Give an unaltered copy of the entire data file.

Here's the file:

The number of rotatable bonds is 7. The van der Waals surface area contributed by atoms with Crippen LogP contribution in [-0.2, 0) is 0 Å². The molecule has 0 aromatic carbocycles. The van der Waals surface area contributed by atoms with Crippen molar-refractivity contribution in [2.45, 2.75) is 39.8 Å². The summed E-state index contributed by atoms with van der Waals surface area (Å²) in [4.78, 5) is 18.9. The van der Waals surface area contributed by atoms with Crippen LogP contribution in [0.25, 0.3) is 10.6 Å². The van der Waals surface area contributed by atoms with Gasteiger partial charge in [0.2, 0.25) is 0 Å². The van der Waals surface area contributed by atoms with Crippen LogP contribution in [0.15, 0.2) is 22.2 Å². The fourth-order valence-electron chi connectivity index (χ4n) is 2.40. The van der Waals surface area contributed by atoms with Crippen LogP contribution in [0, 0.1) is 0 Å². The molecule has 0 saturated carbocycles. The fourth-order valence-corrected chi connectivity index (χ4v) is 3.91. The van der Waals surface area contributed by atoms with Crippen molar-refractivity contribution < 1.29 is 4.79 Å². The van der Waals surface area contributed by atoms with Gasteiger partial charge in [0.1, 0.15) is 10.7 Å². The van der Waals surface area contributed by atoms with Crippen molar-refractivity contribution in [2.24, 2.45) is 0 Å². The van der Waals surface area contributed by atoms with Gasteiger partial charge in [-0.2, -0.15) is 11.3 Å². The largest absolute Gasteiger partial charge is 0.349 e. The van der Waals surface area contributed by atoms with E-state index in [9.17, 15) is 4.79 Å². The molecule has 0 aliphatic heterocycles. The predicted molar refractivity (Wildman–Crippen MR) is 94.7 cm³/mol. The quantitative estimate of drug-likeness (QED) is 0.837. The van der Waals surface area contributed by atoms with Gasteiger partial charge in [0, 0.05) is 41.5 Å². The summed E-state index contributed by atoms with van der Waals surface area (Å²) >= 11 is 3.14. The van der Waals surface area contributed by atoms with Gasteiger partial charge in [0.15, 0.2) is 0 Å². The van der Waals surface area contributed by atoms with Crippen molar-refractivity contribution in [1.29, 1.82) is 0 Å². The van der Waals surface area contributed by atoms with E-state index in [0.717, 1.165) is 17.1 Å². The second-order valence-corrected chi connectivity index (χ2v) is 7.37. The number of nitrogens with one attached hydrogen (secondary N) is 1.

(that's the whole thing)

The number of rotatable bonds is 7. The van der Waals surface area contributed by atoms with Crippen LogP contribution in [-0.2, 0) is 0 Å². The molecule has 0 aromatic carbocycles. The van der Waals surface area contributed by atoms with Crippen molar-refractivity contribution in [2.45, 2.75) is 39.8 Å². The summed E-state index contributed by atoms with van der Waals surface area (Å²) in [4.78, 5) is 18.9. The van der Waals surface area contributed by atoms with Crippen LogP contribution in [0.25, 0.3) is 10.6 Å². The van der Waals surface area contributed by atoms with Gasteiger partial charge in [0.2, 0.25) is 0 Å². The van der Waals surface area contributed by atoms with Crippen LogP contribution in [0.15, 0.2) is 22.2 Å². The fourth-order valence-electron chi connectivity index (χ4n) is 2.40. The van der Waals surface area contributed by atoms with Crippen LogP contribution in [0, 0.1) is 0 Å². The molecule has 0 saturated carbocycles. The fourth-order valence-corrected chi connectivity index (χ4v) is 3.91. The van der Waals surface area contributed by atoms with Crippen molar-refractivity contribution < 1.29 is 4.79 Å². The van der Waals surface area contributed by atoms with Gasteiger partial charge in [0.1, 0.15) is 10.7 Å². The van der Waals surface area contributed by atoms with Crippen molar-refractivity contribution in [2.24, 2.45) is 0 Å². The van der Waals surface area contributed by atoms with Gasteiger partial charge in [-0.2, -0.15) is 11.3 Å². The largest absolute Gasteiger partial charge is 0.349 e. The van der Waals surface area contributed by atoms with E-state index in [9.17, 15) is 4.79 Å². The molecule has 0 aliphatic heterocycles. The predicted molar refractivity (Wildman–Crippen MR) is 94.7 cm³/mol. The quantitative estimate of drug-likeness (QED) is 0.837. The van der Waals surface area contributed by atoms with Gasteiger partial charge in [0, 0.05) is 41.5 Å². The summed E-state index contributed by atoms with van der Waals surface area (Å²) >= 11 is 3.14. The van der Waals surface area contributed by atoms with Gasteiger partial charge in [0.15, 0.2) is 0 Å². The van der Waals surface area contributed by atoms with Crippen molar-refractivity contribution in [1.29, 1.82) is 0 Å². The van der Waals surface area contributed by atoms with E-state index in [0.717, 1.165) is 17.1 Å². The second-order valence-corrected chi connectivity index (χ2v) is 7.37. The number of nitrogens with one attached hydrogen (secondary N) is 1.